A while back I mentioned that we met with a landscape designer to create a plan to add dimension to our front yard. Our yard flat to us and we weren't sure exactly how much or little to do. Front yards can easily have too much going on and I tend to choose the "less is more" approach. This was the best picture I could find of our front yard and it really didn't look quite like this when we started this project. The door is now black. The trees are gone. The shutters have been replaced with ones that are the right scale.
In our meeting we came up with a plan to deepen the foundation beds and extend them on each end. We love green and white gardens and wanted to add in more texture and white. I'll share all of this in a post next week. For now I want to talk about the sidewalk.
It's hard to see it, but there is a slate footpath that runs from the main sidewalk over to the driveway. It's been this way since we moved in 20 years and it is how we enter our house. We tossed around several ideas. One was to edge a pathway with cobblestone and fill it in with pea gravel. I had visions of gravel in the house and tossed around the yard over time - so scratch that! We finally decided to go with a cobblestone sidewalk.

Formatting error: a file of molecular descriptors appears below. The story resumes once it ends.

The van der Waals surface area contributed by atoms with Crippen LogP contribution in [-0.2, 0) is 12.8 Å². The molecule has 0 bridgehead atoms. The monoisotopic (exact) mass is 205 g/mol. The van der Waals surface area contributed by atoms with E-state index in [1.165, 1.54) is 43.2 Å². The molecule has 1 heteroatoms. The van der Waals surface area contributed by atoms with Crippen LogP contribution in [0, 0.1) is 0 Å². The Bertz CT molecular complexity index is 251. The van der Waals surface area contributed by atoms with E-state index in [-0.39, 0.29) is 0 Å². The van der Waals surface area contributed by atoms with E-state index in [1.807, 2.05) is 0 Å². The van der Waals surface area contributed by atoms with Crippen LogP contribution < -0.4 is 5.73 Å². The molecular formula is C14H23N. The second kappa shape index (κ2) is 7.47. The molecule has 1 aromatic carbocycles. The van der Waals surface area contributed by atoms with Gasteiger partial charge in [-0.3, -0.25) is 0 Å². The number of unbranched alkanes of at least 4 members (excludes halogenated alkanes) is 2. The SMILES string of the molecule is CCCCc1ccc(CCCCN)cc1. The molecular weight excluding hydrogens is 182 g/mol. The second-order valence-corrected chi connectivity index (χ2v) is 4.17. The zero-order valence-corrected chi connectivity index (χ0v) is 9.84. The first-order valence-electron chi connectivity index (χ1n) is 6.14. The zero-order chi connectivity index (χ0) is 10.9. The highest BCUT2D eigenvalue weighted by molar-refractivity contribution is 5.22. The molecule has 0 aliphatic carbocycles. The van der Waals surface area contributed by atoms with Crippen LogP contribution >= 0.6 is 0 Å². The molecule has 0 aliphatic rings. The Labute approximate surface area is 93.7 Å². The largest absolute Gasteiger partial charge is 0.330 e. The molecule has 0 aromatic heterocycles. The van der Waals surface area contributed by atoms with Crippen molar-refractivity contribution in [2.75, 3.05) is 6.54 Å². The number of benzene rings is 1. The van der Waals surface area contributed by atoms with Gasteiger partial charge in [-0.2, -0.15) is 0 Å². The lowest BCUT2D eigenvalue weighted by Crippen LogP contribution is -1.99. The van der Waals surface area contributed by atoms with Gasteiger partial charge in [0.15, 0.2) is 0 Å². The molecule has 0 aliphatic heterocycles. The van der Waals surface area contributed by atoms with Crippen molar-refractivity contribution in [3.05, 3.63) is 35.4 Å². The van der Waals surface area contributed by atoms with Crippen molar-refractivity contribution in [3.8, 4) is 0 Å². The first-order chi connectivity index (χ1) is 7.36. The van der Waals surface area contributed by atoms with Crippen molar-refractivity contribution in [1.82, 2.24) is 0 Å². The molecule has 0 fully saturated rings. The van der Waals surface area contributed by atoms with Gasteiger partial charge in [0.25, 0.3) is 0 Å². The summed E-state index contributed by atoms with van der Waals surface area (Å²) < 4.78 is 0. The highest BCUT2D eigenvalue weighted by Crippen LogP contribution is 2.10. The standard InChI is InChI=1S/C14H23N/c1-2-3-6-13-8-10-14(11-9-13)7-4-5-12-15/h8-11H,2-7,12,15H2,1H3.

Thankfully, we have a friend who is a rock star in the world of cobblestone who helped us make final selections for our new sidewalk. We chose Countryside Allegheny antique by Oldcastle and could not be happier!
We searched online for how-tos on laying sidewalks, but ultimately decided just to jump in and start.
Supplies we used:
and pavers of course
The first thing I did was dig each side of the path with an edging shovel to create the lines we were working with. Then Mr. dug and dug and dug until the path was flat enough to lay the pavers. It was helpful to tie a string to two stakes and place one at the beginning and end of the sidewalk to correct any major highs/lows.
Next we added a layer of paver base (the gray stuff), then a layer of paver sand (the lighter stuff). Mr. would use the tamper to pack the base as I installed the path.
My goal was two fold. I wanted to make sure the new sidewalk was flush with the existing sidewalk and driveway (to avoid stubbed toes) and I wanted the cobbles to "square up" at each transition rather than having those awkward wedge pieces.
The teenager even got in on the action! You can also see the edging guards running down the side. They are added (and secured with a spike) once the pavers are in place. This locks everything in and won't be seen once the grass grows and the pine straw is back in place.
Next is when the magic happens. The polymeric sand! This stuff is amazing ya'll! Once the pavers were installed and the edging was locked in, we poured this sand on and began sweeping it into the cracks.
We used a smaller hand broom for detail work. Two bags of sand was exactly enough, but we were a little worried that we wouldn't have enough.
Once the sand was spread we locked it in place by watering the path. The sand acts as a holding agent once wet.
Stay tuned for the whole front yard sha-bang next week.